Palace: 85,000 cases by end of July may push NCR back to MECQ

Published July 22, 2020, 11:50 AM

by Argyll Cyrus Geducos

Malacañang raised the possibility of Metro Manila reverting to the stricter Modified Enhanced Community Quarantine (MECQ) status from the General Community Quarantine (GCQ) if the country will meet the projection of the University of the Philippines (UP) of 85,000 cases by the end of the month.

Presidential spokesman Harry Roque made the statement after the Philippines recorded 70,764 cases as of Tuesday afternoon.

In an interview with CNN Philippines, Roque said the National Capital Region (NCR) going back to MECQ is a dreaded possibility.

“That’s a distinct possibility although it’s a possibility that I wish will not happen,” he said Wednesday morning.

Roque reiterated that the Philippines had no choice but to reopen the economy because it can no longer afford to be shut down even though there was a need to keep everyone safe from COVID-19.

“While we have to contain the disease, we also need to restart our livelihoods. We’ve gone to a very crucial point where I think the economy could no longer afford to be shut down,” he said.

An armed member of the police special action force speaks to residents as he mans a checkpoint along a street in Navotas in suburban Manila on July 16, 2020, after the local government reimposed a lockdown in the city due to increased COVID-19 infections.
(Photo by Ted ALJIBE / AFP / MANILA BULLETIN)

President Duterte had originally approved the recommendation of UP to place Metro Manila under MECQ from July 16 to 31 but National Task Force Carlito Galvez and Interior Secretary Eduardo Año appealed the decision of the President.

Metro Manila mayors were instead given a two-week grace period to prove that they had the situation under control.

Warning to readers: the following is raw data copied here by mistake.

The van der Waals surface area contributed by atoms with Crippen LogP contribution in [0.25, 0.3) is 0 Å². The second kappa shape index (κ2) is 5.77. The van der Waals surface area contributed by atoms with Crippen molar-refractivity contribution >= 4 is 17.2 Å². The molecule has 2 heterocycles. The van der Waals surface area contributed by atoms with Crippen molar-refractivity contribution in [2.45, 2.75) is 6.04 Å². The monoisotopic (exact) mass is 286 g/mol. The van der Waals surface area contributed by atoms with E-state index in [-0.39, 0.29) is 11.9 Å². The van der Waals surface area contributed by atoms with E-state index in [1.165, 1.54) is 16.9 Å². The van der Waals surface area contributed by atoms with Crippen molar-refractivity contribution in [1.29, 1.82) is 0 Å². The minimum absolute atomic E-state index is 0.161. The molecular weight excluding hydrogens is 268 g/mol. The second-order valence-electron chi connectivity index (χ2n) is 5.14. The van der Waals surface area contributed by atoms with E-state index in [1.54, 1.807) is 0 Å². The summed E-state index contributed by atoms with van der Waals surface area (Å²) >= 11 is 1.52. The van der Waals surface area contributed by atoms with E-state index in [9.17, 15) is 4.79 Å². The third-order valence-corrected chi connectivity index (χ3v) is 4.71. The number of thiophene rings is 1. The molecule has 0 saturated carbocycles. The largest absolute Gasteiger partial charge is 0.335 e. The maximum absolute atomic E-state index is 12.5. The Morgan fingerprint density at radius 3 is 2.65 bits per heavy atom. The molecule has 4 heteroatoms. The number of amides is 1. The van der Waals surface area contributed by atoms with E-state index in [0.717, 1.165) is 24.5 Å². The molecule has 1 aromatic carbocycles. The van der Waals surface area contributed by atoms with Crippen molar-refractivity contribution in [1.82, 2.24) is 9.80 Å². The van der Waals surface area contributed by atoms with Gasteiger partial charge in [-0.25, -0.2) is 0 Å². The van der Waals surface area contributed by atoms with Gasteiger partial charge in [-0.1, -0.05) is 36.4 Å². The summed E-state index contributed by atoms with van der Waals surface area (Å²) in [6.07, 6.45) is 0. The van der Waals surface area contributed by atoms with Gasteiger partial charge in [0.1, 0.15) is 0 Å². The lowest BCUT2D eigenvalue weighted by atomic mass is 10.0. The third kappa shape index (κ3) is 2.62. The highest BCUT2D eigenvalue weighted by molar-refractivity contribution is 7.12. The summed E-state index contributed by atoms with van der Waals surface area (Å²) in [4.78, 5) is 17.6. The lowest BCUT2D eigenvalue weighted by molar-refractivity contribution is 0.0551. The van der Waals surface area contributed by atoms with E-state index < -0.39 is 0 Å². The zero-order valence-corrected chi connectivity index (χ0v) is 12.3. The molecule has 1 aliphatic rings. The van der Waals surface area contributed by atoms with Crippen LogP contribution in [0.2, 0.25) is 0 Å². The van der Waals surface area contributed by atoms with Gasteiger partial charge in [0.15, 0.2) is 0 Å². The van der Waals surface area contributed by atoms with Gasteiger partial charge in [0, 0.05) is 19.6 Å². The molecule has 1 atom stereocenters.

Filipinos not stubborn

Roque expressed confidence that Filipinos will cooperate with the government and follow the minimum health guidelines especially after a study showed that 91 percent of Filipinos always wear masks when they leave the house.

Roque was referring to the study by British think tank YouGov, in partnership with the Institute of Global Health Innovation at Imperial College London, which showed the Philippines was second among 29 countries and territories in terms of mask-wearing.

“I’m confident that Filipinos will actually cooperate to an even greater degree than they have shown,” he said.

“It shows Filipinos cooperate when they have to and I think the message has been well-received by Filipinos that we need to really take care of our health so we can proceed and pursue our livelihood anew,” he added.

Roque also agreed that the study on mask-wearing showed that Filipinos are not stubborn when it comes to following health guidelines.

He renewed the government’s appeal to mild asymptomatic cases to voluntarily submit themselves to undergo quarantine in government facilities under Oplan Kalinga.

“I personally believe that one of the things that will change the situation now is the asymptomatics and the mild ones will voluntarily quarantine themselves in government facilities,” he said.

 
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